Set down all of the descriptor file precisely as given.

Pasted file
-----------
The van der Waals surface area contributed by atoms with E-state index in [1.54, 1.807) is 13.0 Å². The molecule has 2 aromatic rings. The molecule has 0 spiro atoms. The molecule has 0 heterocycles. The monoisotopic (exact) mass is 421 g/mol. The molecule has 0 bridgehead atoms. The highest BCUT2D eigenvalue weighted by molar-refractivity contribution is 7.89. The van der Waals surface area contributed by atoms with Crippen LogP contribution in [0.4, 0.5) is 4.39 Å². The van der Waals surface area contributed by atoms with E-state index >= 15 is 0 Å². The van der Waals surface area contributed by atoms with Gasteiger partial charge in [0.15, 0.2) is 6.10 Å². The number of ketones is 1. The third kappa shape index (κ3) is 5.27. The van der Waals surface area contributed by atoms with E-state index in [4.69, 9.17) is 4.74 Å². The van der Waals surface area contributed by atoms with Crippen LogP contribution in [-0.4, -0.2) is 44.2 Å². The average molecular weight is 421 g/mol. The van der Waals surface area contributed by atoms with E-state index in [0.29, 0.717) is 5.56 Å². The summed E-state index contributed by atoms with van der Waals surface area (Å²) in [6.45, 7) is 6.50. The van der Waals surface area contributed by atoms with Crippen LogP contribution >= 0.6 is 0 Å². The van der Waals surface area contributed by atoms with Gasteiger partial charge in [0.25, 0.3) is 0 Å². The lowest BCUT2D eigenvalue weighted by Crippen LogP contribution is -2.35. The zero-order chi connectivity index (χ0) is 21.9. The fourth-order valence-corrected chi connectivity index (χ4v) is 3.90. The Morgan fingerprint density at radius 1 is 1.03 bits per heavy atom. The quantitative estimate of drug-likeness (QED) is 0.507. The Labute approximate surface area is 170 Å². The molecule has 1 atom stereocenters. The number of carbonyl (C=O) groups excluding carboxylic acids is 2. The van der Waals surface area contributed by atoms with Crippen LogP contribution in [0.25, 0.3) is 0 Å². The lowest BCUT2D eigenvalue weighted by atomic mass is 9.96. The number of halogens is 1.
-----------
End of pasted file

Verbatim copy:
The van der Waals surface area contributed by atoms with E-state index in [1.54, 1.807) is 13.0 Å². The molecule has 2 aromatic rings. The molecule has 0 spiro atoms. The molecule has 0 heterocycles. The monoisotopic (exact) mass is 421 g/mol. The molecule has 0 bridgehead atoms. The highest BCUT2D eigenvalue weighted by molar-refractivity contribution is 7.89. The van der Waals surface area contributed by atoms with Crippen LogP contribution in [0.4, 0.5) is 4.39 Å². The van der Waals surface area contributed by atoms with E-state index >= 15 is 0 Å². The van der Waals surface area contributed by atoms with Gasteiger partial charge in [0.15, 0.2) is 6.10 Å². The number of ketones is 1. The third kappa shape index (κ3) is 5.27. The van der Waals surface area contributed by atoms with E-state index in [4.69, 9.17) is 4.74 Å². The van der Waals surface area contributed by atoms with Crippen LogP contribution in [-0.4, -0.2) is 44.2 Å². The average molecular weight is 421 g/mol. The van der Waals surface area contributed by atoms with E-state index in [0.29, 0.717) is 5.56 Å². The summed E-state index contributed by atoms with van der Waals surface area (Å²) in [6.45, 7) is 6.50. The van der Waals surface area contributed by atoms with Crippen LogP contribution >= 0.6 is 0 Å². The van der Waals surface area contributed by atoms with Gasteiger partial charge in [0.25, 0.3) is 0 Å². The lowest BCUT2D eigenvalue weighted by Crippen LogP contribution is -2.35. The zero-order chi connectivity index (χ0) is 21.9. The fourth-order valence-corrected chi connectivity index (χ4v) is 3.90. The Morgan fingerprint density at radius 1 is 1.03 bits per heavy atom. The quantitative estimate of drug-likeness (QED) is 0.507. The Labute approximate surface area is 170 Å². The molecule has 1 atom stereocenters. The number of carbonyl (C=O) groups excluding carboxylic acids is 2. The van der Waals surface area contributed by atoms with Crippen LogP contribution in [0.25, 0.3) is 0 Å². The lowest BCUT2D eigenvalue weighted by atomic mass is 9.96. The number of halogens is 1.